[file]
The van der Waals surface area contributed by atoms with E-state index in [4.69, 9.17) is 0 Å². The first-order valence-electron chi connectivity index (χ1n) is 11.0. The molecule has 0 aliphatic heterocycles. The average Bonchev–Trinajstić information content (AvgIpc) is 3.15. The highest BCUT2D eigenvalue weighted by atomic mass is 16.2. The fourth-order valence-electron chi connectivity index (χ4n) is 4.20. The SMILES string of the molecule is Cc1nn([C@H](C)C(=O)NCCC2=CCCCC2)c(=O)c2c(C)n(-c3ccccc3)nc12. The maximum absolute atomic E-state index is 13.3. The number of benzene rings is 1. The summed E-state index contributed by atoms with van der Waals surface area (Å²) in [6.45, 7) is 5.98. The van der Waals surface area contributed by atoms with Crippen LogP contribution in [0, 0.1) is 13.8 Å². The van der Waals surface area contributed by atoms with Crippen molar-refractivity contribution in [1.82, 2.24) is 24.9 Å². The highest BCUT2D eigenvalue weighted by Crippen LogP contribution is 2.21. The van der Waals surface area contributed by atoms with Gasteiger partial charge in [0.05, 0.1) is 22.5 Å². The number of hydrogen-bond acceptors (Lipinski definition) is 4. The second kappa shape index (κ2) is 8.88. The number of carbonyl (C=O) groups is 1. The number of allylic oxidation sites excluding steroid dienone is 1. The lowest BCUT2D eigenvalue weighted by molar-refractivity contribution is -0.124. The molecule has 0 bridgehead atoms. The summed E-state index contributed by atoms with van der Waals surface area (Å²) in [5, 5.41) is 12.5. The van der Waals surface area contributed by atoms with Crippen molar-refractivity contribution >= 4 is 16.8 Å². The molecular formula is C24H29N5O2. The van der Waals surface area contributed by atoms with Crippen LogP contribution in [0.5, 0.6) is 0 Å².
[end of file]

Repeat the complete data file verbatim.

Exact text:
The van der Waals surface area contributed by atoms with E-state index in [4.69, 9.17) is 0 Å². The first-order valence-electron chi connectivity index (χ1n) is 11.0. The molecule has 0 aliphatic heterocycles. The average Bonchev–Trinajstić information content (AvgIpc) is 3.15. The highest BCUT2D eigenvalue weighted by atomic mass is 16.2. The fourth-order valence-electron chi connectivity index (χ4n) is 4.20. The SMILES string of the molecule is Cc1nn([C@H](C)C(=O)NCCC2=CCCCC2)c(=O)c2c(C)n(-c3ccccc3)nc12. The maximum absolute atomic E-state index is 13.3. The number of benzene rings is 1. The summed E-state index contributed by atoms with van der Waals surface area (Å²) in [6.45, 7) is 5.98. The van der Waals surface area contributed by atoms with Crippen LogP contribution in [0, 0.1) is 13.8 Å². The van der Waals surface area contributed by atoms with Crippen molar-refractivity contribution in [1.82, 2.24) is 24.9 Å². The highest BCUT2D eigenvalue weighted by Crippen LogP contribution is 2.21. The van der Waals surface area contributed by atoms with Gasteiger partial charge in [0.05, 0.1) is 22.5 Å². The number of hydrogen-bond acceptors (Lipinski definition) is 4. The second kappa shape index (κ2) is 8.88. The number of carbonyl (C=O) groups is 1. The number of allylic oxidation sites excluding steroid dienone is 1. The lowest BCUT2D eigenvalue weighted by molar-refractivity contribution is -0.124. The molecule has 0 bridgehead atoms. The summed E-state index contributed by atoms with van der Waals surface area (Å²) in [5, 5.41) is 12.5. The van der Waals surface area contributed by atoms with Crippen molar-refractivity contribution >= 4 is 16.8 Å². The molecular formula is C24H29N5O2. The van der Waals surface area contributed by atoms with Crippen LogP contribution in [0.5, 0.6) is 0 Å².